Hillel J. Kieval

​Professor of History and Jewish, Islamic, and Near Eastern Languages and Cultures
Gloria M. Goldstein Professor of Jewish History and Thought
PhD, Harvard University
AM, Harvard University
AB, Harvard University
research interests:
  • Jewish History since the 18th Century
  • Central and Eastern Europe
  • Antisemitism
  • The Holocaust

contact info:

office hours:

  • Wednesday 1:30 - 3:00 pm
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mailing address:

  • WASHINGTON UNIVERSITY
  • CB 1062
  • ONE BROOKINGS DR.
  • ST. LOUIS, MO 63130-4899

Professor Kieval teaches broadly in European Jewish history from medieval to modern times. His research focuses on transformations in Jewish culture and society in East Central Europe from the Enlightenment to the Second World War.

Hillel J. Kieval is the Gloria M. Goldstein Professor of Jewish History and Thought at Washington University in St. Louis. A historian of Jewish culture and society in Central and Eastern Europe in the 19th and 20th centuries, his research interests range widely: from pathways of Jewish acculturation and integration to the impact of nationalism and ethnic conflict on modern Jewish identities; from cross-cultural conflicts and misunderstandings to the discursive practices of modern antisemitism; and from theories of Jewish citizenship to the phenomenology of "ritual murder" trials at the turn of the 20th century. Among his numerous books and articles are The Making of Czech Jewry: National Conflict and Jewish Society in Bohemia, 1870-1918 (1988); Languages of Community: The Jewish Experience in the Czech Lands (2000); and, forthcoming, Blood Inscriptions: Science, Modernity, and Ritual Murder in Fin de Siècle Europe.

Educated at Harvard University, Hillel Kieval has taught previously at Brandeis University and the University of Washington. He has also held visiting appointments at the Hebrew University of Jerusalem, the Center for Advanced Judaic Studies at Penn, the École des Hautes Études en Sciences Sociales in Paris, the University of Vilnius, and the Universidad Hebraica in Mexico City.

selected courses

Out of the Shtetl: Jewish Life in Central and Eastern Europe in the 19th and 20th Centuries (History 3350)

"Out of the Shtetl" is a course about tradition and transformation; small towns and urban centers; ethnicity and citizenship; nations, states, and empires. At its core, it asks the question, what did it mean for the Jews of Central and Eastern Europe to emerge from small market towns and villages to confront modern ethnicities, nations, and empires? What lasting impact did the shtetl experience have on Jewish life in a rapidly changing environment? The focus is on the Jewish historical experience in the countries that make up Central and Eastern Europe (mainly the Bohemian lands, Hungary, Poland, and Russia) from the late eighteenth century to the fall of the Soviet Union. Among the topics that we will cover are: Jews and the nobility in Poland-Lithuania; the multi-cultural, imperial state; Hasidism and its opponents; absolutism and reform in imperial settings; the emergence of modern European nationalisms and their impact on Jewish identity; antisemitism and popular violence; nationalist and radical movements among Jews; war, revolution, and genocide; and the transition from Soviet dominion to democratic states.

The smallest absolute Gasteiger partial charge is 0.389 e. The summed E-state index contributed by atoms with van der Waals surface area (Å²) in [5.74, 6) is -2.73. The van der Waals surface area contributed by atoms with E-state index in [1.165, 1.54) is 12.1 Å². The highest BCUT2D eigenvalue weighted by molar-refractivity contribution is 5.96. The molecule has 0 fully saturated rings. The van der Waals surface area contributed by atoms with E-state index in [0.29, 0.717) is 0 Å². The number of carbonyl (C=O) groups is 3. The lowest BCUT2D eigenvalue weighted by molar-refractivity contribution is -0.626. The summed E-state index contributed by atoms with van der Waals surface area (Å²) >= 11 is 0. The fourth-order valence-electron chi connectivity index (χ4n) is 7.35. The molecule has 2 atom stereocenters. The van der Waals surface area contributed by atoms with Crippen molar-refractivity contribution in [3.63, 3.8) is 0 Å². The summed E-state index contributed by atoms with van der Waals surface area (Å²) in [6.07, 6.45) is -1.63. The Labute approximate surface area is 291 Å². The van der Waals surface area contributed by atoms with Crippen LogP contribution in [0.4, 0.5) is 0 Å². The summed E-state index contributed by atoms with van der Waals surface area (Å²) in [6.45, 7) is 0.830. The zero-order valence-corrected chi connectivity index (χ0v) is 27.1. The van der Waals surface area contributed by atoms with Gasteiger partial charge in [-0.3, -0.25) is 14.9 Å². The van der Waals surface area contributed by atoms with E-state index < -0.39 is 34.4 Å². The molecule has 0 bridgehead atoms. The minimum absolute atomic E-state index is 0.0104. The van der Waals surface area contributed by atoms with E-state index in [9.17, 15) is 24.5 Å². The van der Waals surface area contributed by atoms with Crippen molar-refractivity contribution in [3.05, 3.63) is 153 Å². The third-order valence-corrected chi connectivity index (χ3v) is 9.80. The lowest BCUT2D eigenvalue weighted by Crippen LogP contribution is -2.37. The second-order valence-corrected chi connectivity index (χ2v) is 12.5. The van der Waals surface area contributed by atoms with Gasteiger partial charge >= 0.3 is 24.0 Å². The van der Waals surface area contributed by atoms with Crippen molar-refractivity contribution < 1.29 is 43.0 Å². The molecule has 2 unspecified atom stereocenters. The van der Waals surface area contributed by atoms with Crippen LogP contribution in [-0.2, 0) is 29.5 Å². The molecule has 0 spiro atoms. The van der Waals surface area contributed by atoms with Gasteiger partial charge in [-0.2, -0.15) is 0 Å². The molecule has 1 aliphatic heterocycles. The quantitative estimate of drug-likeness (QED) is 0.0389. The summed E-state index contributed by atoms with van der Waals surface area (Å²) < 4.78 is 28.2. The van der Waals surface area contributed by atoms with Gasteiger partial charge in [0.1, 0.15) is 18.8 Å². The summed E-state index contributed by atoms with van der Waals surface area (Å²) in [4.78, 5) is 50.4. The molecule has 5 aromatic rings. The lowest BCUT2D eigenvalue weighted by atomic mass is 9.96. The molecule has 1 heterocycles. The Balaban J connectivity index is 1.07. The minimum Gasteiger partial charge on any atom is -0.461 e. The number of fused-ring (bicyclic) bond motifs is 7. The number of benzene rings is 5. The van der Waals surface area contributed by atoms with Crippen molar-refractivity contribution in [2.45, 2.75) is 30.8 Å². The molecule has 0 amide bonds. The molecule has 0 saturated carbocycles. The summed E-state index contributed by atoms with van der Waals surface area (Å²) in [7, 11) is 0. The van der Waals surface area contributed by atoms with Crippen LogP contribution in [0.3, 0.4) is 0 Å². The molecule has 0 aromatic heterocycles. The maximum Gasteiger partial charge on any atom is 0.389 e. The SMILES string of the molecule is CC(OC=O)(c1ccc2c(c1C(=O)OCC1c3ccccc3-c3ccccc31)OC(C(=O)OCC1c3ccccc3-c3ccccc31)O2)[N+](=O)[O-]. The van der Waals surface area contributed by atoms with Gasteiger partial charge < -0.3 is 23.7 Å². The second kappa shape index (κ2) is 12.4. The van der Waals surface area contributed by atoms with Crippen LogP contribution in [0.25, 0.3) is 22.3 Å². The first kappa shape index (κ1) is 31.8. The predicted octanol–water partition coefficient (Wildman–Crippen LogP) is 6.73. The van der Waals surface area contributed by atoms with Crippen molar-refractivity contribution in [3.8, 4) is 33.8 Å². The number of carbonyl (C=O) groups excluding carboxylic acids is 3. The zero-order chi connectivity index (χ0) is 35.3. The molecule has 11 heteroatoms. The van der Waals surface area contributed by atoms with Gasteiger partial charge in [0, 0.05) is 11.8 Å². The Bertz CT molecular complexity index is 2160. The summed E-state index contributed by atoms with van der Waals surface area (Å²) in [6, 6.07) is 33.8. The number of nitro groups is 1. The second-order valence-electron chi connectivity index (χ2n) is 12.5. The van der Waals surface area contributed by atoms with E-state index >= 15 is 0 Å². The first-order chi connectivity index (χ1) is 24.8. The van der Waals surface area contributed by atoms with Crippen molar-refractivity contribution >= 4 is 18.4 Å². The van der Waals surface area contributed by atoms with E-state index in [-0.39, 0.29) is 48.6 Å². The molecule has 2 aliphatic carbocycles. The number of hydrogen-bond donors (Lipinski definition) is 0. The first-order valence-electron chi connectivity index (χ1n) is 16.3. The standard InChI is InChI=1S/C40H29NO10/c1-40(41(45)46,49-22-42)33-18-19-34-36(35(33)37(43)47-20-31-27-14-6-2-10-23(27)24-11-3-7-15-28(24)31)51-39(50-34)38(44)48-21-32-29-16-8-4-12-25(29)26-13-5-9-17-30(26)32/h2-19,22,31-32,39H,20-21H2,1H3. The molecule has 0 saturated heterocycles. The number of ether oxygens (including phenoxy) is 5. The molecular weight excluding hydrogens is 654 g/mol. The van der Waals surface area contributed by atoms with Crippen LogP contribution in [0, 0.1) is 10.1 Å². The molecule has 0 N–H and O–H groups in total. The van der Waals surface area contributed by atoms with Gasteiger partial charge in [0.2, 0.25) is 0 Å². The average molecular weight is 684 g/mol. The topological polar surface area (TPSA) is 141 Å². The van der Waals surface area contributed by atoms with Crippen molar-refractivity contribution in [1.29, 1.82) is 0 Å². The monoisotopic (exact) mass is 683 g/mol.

Vienna, Prague, Budapest: Politics, Culture and Identity in Central Europe (History 3354)

    The worlds of Freud and Mahler, Kafka and Kundera, Lukács and Koestler, were embedded in the politics of empire (the Habsburg Monarchy); ethnic, religious, and social struggles; modern state formation; and the emergence of creative and dynamic urban centers, which continue to captivate the imagination today. This course seeks to put all of these elements into play-empire, nation, urban space, religion, and ethnicity-in order to illustrate what it has meant to be modern, creative, European, nationalist, or cosmopolitan since the 19th century. The course engages current debates on nationalism and national identity; the viability of empires as supra-national constructs; urbanism and modern culture; the place of Jews in the social and cultural fabric of Central Europe; migration; and authoritarian and violent responses to modernity.

      Becoming "Modern": Emancipation, Antisemitism, and Nationalism in Modern Jewish History (History 335C)

      This course offers a survey of the Jewish experience in the modern world by asking, at the outset, what it means to be-or to become-modern. To answer this question, we look at two broad trends that took shape toward the end of the eighteenth century-the Enlightenment and the formation of the modern state-and we track changes and developments in Jewish life down to the close of the twentieth century with analyses of the (very different) American and Israeli settings. The cultural, social, and political lives of Jews have undergone major transformations and dislocations over this time-from innovation to revolution, exclusion to integration, calamity to triumphs. The themes that we will be exploring in depth include the campaigns for and against Jewish "emancipation;" acculturation and religious reform; traditionalism and modernism in Eastern Europe; the rise of political and racial antisemitism; mass migration and the formation of American Jewry; varieties of Jewish national politics; Jewish-Gentile relations between the World Wars; the destruction of European Jewry; the emergence of a Jewish nation-state; and Jewish culture and identity since 1945.